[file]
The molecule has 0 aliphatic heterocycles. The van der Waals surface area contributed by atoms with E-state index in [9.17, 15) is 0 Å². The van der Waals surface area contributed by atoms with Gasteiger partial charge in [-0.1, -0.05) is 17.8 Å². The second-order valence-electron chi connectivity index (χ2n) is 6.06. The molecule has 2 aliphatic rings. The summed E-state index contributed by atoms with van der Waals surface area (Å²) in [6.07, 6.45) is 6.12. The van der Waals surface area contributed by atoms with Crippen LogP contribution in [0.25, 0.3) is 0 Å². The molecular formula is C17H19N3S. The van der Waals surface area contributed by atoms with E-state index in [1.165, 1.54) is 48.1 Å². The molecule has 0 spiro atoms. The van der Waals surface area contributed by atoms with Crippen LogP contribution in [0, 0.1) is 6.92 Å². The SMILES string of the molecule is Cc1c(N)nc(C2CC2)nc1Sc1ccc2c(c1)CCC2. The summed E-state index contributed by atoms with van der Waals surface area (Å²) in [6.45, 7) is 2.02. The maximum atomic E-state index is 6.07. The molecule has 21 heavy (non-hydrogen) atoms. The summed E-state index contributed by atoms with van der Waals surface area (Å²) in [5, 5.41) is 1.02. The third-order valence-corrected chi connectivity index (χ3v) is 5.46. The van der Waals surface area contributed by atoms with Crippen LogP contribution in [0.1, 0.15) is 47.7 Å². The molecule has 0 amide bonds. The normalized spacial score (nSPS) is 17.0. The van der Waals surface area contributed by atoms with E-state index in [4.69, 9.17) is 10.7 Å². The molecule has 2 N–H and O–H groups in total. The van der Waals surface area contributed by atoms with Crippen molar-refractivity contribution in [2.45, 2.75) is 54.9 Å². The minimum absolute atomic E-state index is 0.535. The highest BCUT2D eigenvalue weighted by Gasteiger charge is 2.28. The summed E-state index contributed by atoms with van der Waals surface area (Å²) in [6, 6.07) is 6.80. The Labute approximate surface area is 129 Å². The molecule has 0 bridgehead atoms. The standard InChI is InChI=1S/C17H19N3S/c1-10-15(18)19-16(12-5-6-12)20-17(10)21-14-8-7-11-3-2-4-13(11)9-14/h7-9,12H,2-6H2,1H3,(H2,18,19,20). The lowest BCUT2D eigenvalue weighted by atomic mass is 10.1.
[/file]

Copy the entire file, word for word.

The molecule has 0 aliphatic heterocycles. The van der Waals surface area contributed by atoms with E-state index in [9.17, 15) is 0 Å². The van der Waals surface area contributed by atoms with Gasteiger partial charge in [-0.1, -0.05) is 17.8 Å². The second-order valence-electron chi connectivity index (χ2n) is 6.06. The molecule has 2 aliphatic rings. The summed E-state index contributed by atoms with van der Waals surface area (Å²) in [6.07, 6.45) is 6.12. The van der Waals surface area contributed by atoms with Crippen LogP contribution in [0.25, 0.3) is 0 Å². The molecular formula is C17H19N3S. The van der Waals surface area contributed by atoms with E-state index in [1.165, 1.54) is 48.1 Å². The molecule has 0 spiro atoms. The van der Waals surface area contributed by atoms with Crippen LogP contribution in [0, 0.1) is 6.92 Å². The SMILES string of the molecule is Cc1c(N)nc(C2CC2)nc1Sc1ccc2c(c1)CCC2. The summed E-state index contributed by atoms with van der Waals surface area (Å²) in [6.45, 7) is 2.02. The maximum atomic E-state index is 6.07. The molecule has 21 heavy (non-hydrogen) atoms. The summed E-state index contributed by atoms with van der Waals surface area (Å²) in [5, 5.41) is 1.02. The third-order valence-corrected chi connectivity index (χ3v) is 5.46. The van der Waals surface area contributed by atoms with Crippen LogP contribution in [0.1, 0.15) is 47.7 Å². The molecule has 0 amide bonds. The normalized spacial score (nSPS) is 17.0. The van der Waals surface area contributed by atoms with E-state index in [4.69, 9.17) is 10.7 Å². The molecule has 2 N–H and O–H groups in total. The van der Waals surface area contributed by atoms with Crippen molar-refractivity contribution in [2.45, 2.75) is 54.9 Å². The minimum absolute atomic E-state index is 0.535. The highest BCUT2D eigenvalue weighted by Gasteiger charge is 2.28. The summed E-state index contributed by atoms with van der Waals surface area (Å²) in [6, 6.07) is 6.80. The Labute approximate surface area is 129 Å². The molecule has 0 bridgehead atoms. The standard InChI is InChI=1S/C17H19N3S/c1-10-15(18)19-16(12-5-6-12)20-17(10)21-14-8-7-11-3-2-4-13(11)9-14/h7-9,12H,2-6H2,1H3,(H2,18,19,20). The lowest BCUT2D eigenvalue weighted by atomic mass is 10.1.